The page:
Expectations are high for a team whose offense relies on youth at most of its positions. The 49ers will start a fourth-round rookie at right guard and use the speed of the 105th overall pick from the 2022 draft to create space on offense.
Jordan Schultz tweeted that he spoke with a team source from the 49ers, and they love Spencer Burford:
“It’s like he’s already a five-year pro. He’s very sound, very smart and very long. He ran outside-zone in college. Plug-and-play guy. Trey has total trust in him.”
Burford’s college coach confirmed that his scheme fit caught the Niners' attention. But, five-year pro fluff aside, the guard turned left tackle turned guard again earned the right to be a plug-and-play guy.
Having the trust of your quarterback and the coaching staff should make for a long leash for Burford. His raw strength will buy Burford time while he fine-tunes his mental processing.
Watch the right guard, No. 74, below. The defensive tackle, No. 93, tries to use a long-arm and bull-rush Burford into the quarterback. After initially giving ground, Burford does a fantastic job of dropping his weight and turning into a brick wall:
That stoutness shows up in the running game. It’ll be trial by fire for Burford when it comes to pass protection. He can study until he’s blue in the face, but there will be looks thrown at him he hasn’t seen.
Burford got burned by overhelping on one play but learned from his mistake and picked up another game the defensive line ran late in the half. What he’s seeing in the preseason will pale in comparison to what’s thrown at Burford during the regular season.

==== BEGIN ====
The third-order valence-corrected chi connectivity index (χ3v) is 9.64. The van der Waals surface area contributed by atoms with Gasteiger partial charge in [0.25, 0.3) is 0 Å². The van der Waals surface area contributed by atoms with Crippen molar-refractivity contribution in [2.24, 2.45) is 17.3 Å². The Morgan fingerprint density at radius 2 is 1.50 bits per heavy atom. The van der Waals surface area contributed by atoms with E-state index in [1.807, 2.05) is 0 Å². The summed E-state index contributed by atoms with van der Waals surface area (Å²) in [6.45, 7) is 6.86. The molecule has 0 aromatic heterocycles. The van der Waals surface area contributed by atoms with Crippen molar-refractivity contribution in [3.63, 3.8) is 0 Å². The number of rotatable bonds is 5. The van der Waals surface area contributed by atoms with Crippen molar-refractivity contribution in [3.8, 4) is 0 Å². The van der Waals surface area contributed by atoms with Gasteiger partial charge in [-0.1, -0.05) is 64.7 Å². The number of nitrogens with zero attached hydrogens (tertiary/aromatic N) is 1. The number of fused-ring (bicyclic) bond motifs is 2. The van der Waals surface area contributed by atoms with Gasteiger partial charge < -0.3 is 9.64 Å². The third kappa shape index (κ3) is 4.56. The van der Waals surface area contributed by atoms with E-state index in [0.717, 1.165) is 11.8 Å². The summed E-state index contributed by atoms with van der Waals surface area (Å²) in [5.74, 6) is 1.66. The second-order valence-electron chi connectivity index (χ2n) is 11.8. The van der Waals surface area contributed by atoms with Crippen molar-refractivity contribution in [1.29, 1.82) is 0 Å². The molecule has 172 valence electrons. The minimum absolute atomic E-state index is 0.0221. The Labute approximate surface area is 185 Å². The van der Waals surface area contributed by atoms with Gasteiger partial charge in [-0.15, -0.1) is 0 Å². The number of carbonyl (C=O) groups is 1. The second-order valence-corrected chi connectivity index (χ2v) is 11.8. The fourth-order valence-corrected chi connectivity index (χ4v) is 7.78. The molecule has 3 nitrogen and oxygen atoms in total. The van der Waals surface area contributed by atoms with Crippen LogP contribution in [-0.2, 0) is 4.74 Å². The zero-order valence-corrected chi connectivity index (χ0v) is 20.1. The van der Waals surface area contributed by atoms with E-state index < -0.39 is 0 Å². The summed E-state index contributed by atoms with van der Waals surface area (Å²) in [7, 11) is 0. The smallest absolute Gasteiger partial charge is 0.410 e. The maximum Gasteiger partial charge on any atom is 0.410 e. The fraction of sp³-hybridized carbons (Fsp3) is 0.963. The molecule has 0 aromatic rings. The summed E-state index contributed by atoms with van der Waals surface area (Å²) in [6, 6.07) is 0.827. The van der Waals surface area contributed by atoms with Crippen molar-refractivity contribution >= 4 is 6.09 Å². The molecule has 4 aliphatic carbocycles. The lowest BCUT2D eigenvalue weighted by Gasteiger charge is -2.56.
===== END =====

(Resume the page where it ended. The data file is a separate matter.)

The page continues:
Head coach Kyle Shanahan was pleased that Burford and left guard Aaron Banks improved as the game went along:
“Anytime you throw these guys out there that haven’t played before, there’s a lot to go through, and you try to limit the ups and downs that they go through during the game.
They didn’t get to play the whole game. They only got the first half, but both of them made some mistakes, and then it was nice to see them both come back and rebound there in the second quarter and do some good things.”
The theme is consistent for the youngsters on the 49ers’ offense this season: Learn from your mistakes.
Danny Gray has left an impression, too. He caught a deep pass for a touchdown during the first preseason game. He had an opportunity to come down with a score against the Vikings but ran out of room along the sideline. In the future, Gray will need to give himself a better alignment before the ball is snapped, so the quarterback has space to throw the pass.
Gray is a blur. The fact the 49ers can throw deep passes to a receiver is a welcomed change. Here’s Schultz’s quote from a team source on Gray:
“His speed is lethal for us. Just the threat alone, but he can go get it now too. He’s also been receptive to coaching.”
We’ve discussed how Gray’s speed helps the offense without him touching the ball. It wouldn’t be surprising if the rookie had a bigger impact than Jauan Jennings this season. Gray gives Shanahan a new club in his bag he didn’t have last season.
If you remember, last year, Kyle Shanahan was so hard on Brandon Aiyuk that Aiyuk admitted that he felt Shanahan was picking on him. Shanahan said, “he doesn’t think you’re picking on him, " switching gears back to Gray.” If Shanahan feels that way, it could be a signal that we see more of Gray on the field sooner than later.